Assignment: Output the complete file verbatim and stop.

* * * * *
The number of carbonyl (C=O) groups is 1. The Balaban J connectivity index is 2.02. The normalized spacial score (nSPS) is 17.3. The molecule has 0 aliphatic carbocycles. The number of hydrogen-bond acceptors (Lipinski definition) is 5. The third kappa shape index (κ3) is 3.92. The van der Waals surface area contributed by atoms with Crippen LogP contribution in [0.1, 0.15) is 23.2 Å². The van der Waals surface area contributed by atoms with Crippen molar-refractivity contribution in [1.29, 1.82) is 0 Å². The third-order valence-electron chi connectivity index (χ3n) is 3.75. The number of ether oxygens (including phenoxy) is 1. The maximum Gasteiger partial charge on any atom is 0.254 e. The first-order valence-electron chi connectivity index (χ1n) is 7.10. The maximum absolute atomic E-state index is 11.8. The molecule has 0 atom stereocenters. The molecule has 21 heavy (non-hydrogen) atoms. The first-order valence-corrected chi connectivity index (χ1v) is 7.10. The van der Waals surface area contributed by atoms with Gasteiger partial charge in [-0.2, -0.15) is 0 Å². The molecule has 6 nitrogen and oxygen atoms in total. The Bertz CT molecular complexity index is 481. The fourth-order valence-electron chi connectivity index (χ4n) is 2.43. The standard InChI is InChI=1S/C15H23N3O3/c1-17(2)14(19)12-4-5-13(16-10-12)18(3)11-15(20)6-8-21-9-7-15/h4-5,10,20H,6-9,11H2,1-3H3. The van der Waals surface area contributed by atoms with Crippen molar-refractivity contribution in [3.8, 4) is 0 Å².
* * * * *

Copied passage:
The number of carbonyl (C=O) groups is 1. The Balaban J connectivity index is 2.02. The normalized spacial score (nSPS) is 17.3. The molecule has 0 aliphatic carbocycles. The number of hydrogen-bond acceptors (Lipinski definition) is 5. The third kappa shape index (κ3) is 3.92. The van der Waals surface area contributed by atoms with Crippen LogP contribution in [0.1, 0.15) is 23.2 Å². The van der Waals surface area contributed by atoms with Crippen molar-refractivity contribution in [1.29, 1.82) is 0 Å². The third-order valence-electron chi connectivity index (χ3n) is 3.75. The number of ether oxygens (including phenoxy) is 1. The maximum Gasteiger partial charge on any atom is 0.254 e. The first-order valence-electron chi connectivity index (χ1n) is 7.10. The maximum absolute atomic E-state index is 11.8. The molecule has 0 atom stereocenters. The molecule has 21 heavy (non-hydrogen) atoms. The first-order valence-corrected chi connectivity index (χ1v) is 7.10. The van der Waals surface area contributed by atoms with Gasteiger partial charge in [-0.2, -0.15) is 0 Å². The molecule has 6 nitrogen and oxygen atoms in total. The Bertz CT molecular complexity index is 481. The fourth-order valence-electron chi connectivity index (χ4n) is 2.43. The standard InChI is InChI=1S/C15H23N3O3/c1-17(2)14(19)12-4-5-13(16-10-12)18(3)11-15(20)6-8-21-9-7-15/h4-5,10,20H,6-9,11H2,1-3H3. The van der Waals surface area contributed by atoms with Crippen molar-refractivity contribution in [3.8, 4) is 0 Å².